Nail biting habit allegedly causes skin cancer
A 20-year-old Australian woman has to have her thumb amputated after her nail biting habit causes a rare form of skin cancer.
A 20-year-old woman in Australia was left without a thumb after she claims a nail-biting habit – formed as a coping mechanism for bullying – led to a rare form of cancer.
Courtney Whithorn, who said her habit was so bad that she bit her thumb nail off completely in 2014, noticed that her thumb had started to turn black over the last four years, The Sun reported.
Whithorn was reportedly diagnosed with acral lentiginous subungual melanoma (ALM), which appears on the palms of hands, soles of feet, or under nails. According to the Aim at Melanoma Foundation, ALM may be difficult to recognize as it can be mistaken for a stain or a bruise, and can occur on seemingly healthy skin.
Most cases of AML on the nails occur either on the big toe or thumb. ALM can occur in anyone, and does not appear to be related to sun exposure.
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Many patients report trauma or injury to the affected area where ALM is diagnosed, but the link remains unclear. Whithorn said she was shocked when she discovered that her habit might be linked to her diagnosis.
“When I found out that biting my nail off was the cause of the cancer it shattered me,” she told The Sun. “My hand was just constantly in a fist because I didn’t want anyone to see it — not even my parents. I got a bit freaked out when my skin started to go black so I showed them for the first time this year. I can’t even explain how self-conscious I was. I always had fake nails to hide it because it was so black. It was like paper whenever it grew back.”
Whithorn said she first consulted a doctor for cosmetic reasons and was referred to two plastic surgeons, who suggested a skin graft but recommended a biopsy before operating.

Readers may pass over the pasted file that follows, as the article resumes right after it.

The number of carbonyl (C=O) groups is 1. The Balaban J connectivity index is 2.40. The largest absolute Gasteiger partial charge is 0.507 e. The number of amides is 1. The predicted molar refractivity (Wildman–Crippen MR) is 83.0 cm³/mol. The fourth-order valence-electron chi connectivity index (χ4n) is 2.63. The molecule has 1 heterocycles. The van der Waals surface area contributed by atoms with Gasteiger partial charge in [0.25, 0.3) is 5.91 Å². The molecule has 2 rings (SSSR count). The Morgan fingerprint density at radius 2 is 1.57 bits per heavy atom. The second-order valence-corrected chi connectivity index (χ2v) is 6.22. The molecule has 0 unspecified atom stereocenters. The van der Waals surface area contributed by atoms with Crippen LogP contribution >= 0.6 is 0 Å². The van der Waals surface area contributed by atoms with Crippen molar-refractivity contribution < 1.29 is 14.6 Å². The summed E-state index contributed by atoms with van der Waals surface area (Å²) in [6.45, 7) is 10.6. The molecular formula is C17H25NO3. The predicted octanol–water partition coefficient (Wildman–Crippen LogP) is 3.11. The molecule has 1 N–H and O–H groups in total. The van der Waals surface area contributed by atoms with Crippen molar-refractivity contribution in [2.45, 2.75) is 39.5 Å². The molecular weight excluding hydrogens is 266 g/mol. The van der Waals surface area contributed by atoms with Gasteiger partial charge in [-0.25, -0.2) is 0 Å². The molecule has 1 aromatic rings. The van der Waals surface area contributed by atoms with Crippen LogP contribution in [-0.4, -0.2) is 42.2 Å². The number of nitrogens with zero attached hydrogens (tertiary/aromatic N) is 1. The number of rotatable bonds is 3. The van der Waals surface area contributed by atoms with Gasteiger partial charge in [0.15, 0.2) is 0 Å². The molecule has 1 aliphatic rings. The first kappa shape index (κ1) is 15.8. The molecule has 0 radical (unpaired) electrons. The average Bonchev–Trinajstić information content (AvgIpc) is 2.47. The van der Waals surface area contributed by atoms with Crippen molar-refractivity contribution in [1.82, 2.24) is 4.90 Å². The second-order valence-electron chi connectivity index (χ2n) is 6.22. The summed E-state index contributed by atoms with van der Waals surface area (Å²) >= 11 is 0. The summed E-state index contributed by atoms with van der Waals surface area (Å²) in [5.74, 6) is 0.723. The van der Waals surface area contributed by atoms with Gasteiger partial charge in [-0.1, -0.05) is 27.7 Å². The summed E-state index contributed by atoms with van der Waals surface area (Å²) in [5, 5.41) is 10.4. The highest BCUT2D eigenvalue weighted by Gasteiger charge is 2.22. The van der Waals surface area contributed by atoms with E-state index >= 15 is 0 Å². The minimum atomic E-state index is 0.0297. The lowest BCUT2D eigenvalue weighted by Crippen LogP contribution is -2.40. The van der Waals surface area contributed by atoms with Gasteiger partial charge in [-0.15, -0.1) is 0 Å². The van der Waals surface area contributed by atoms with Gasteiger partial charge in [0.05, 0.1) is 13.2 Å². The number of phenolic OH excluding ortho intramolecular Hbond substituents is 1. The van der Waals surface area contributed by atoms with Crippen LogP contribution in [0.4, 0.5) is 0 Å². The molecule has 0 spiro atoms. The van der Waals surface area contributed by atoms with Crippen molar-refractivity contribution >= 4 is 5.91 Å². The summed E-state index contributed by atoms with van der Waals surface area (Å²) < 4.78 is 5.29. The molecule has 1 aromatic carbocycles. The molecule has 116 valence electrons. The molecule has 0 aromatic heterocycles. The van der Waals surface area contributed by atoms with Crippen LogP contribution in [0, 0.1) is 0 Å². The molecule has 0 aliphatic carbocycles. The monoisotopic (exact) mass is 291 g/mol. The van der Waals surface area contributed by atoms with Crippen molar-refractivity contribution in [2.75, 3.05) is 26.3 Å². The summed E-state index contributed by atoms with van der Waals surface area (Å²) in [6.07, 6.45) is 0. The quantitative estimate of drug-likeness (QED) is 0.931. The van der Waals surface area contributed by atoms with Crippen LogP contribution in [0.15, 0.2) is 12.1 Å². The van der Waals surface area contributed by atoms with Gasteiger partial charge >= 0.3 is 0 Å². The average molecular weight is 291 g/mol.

She was then sent to a specialist for further testing when the results came back unclear, The Sun reported.
“They did more tests and when those results came back, I was told that it was a malignant melanoma, which was very rare to have there, especially for someone my age and at that size,” she told The Sun. “I was obviously very shocked I couldn’t believe it all. My mom just burst into tears.”
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Whithorn has since undergone four surgeries, with the last resulting in an amputation of her thumb. Whithorn said she entered the surgery without knowing whether she would wake up without a thumb.
She said she now will be under surveillance for five years to see if the cancer returns.
“Without my boyfriend or family I honestly don’t know how I would have got through all this,” she told The Sun, while adding that she wants others to think twice about bullying their peers.
“I just wish I was as confident and as outspoken as I am now back then,” she told The Sun.